Discover the benefits of investing with your HSA
Maximize your tax-free earning potential1
Your HSA earns interest just like a traditional savings account. But did you know that once your balance reaches at least $1,000 that you can invest any portion above that in a wide range of mutual funds to help you maximize your HSA earnings potential over the long term. The cash account can be used for your short-term needs and transferring funds to your investment account can help you save funds for health care expenses in the future.
Cover your short-term health care needs.
Increase your tax-free earnings potential1 to cover future needs
Investing can help maximize your tax-free earning potential and get closer to your long-term savings goal. See how investing just $2,000 annually can really add up!
Note: When selecting investment funds for your HSA, take into consideration your overall portfolio strategy in other longer-term investments such as a 401(k) plan or IRA to ensure you are aligned with your financial goals and priorities.
Did you know a 65-year old couple could need $273,000 for health care expenses in retirement? 2 Using the investment feature of your HSA allows your balance to grow in mutual funds similar to your 401(k). In retirement you can make a tax-free withdrawal from your HSA to pay for eligible medical expenses, potentially saving you thousands of dollars in taxes.
How does the investment feature work?
First, you need to set up automatic investment transfers and establish your cash threshold ¬ – this is the amount you want to always have in your cash account. Then, whenever you contribute or withdraw from the cash account, money will automatically be transferred between your cash and investment accounts to maintain your cash threshold amount.
Not sure how much to set as your threshold?
Here are some suggestions to help you determine how much to set.
$1000, the minimum threshold amount required to invest
The annual deductible for your health insurance plan
Estimated amount of money that you plan to pay out of pocket this year
1 About Tax Benefits: You can receive tax-free distributions from your HSA to pay or be reimbursed for qualified medical expenses you incur after you establish the HSA.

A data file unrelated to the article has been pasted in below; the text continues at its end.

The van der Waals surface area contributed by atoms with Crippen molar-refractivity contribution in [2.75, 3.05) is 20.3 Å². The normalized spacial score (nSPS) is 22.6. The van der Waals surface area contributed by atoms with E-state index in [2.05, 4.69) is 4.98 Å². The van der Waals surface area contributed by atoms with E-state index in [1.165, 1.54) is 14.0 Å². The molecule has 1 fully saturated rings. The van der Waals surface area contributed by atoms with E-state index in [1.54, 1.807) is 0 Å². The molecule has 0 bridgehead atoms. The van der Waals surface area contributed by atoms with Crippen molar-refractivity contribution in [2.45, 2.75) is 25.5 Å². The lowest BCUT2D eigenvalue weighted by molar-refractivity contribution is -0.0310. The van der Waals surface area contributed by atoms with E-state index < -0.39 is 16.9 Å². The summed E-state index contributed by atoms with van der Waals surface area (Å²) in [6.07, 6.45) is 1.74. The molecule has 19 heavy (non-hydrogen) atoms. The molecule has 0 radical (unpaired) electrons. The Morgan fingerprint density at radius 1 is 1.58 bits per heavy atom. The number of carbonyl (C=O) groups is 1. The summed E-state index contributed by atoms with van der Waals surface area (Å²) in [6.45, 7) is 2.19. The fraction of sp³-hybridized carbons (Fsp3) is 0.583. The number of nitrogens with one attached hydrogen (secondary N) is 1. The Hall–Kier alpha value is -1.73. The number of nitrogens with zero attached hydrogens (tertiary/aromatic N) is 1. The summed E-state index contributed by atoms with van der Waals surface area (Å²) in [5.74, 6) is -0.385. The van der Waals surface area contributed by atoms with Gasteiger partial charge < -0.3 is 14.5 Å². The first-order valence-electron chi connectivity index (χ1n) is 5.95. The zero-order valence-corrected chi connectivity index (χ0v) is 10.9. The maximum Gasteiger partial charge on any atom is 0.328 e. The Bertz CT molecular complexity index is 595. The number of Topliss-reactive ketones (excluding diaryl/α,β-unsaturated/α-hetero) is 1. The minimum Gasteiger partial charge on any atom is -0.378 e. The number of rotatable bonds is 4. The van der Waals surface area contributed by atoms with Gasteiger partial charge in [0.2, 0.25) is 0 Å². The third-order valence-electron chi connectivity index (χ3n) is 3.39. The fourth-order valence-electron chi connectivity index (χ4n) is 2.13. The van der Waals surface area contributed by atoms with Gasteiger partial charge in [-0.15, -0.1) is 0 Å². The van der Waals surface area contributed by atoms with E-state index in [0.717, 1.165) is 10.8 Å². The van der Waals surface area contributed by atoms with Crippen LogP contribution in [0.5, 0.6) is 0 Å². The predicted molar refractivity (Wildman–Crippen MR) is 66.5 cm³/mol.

If you receive distributions for other reasons, the amount you withdraw will be subject to income tax and may be subject to an additional 20% tax.
Any interest or earnings on the assets in the account are tax-free. You may be able to claim a tax deduction for contributions you, or someone other than your employer, make to your HSA. Certain limits may apply to employees who are considered highly compensated key employees.
Bank of America recommends you contact qualified tax or legal counsel before establishing an HSA.
2 Employee Benefits Research Institute, December 2017. A 65-year-old couple, both with median drug expenses would need $273,000 to have a 90% chance of having enough money to cover health care expenses (excluding long-term care) in retirement. Savings Needed for Medigap Premiums, Medicare Part B Premiums, Medicare Part D Premiums and Out-of-Pocket Drug Expenses for Retirement at age 65 in 2017. A 65-year-old man would need $131,000 or a 65-year-old woman would need $147,000 to have to have a 90% chance of having enough money to cover health care expenses (excluding long-term care) in retirement. Savings Needed for Medigap Premiums, Medicare Part B Premiums, Medicare Part D Premiums and Out-of-Pocket Drug Expenses for Retirement at age 65 in 2017.
3 Withdrawals for non-qualified health care expenses are subject to income tax.
Investments in mutual funds:
Certain associates are registered representatives with MLPF&S and may assist you with investment products and services.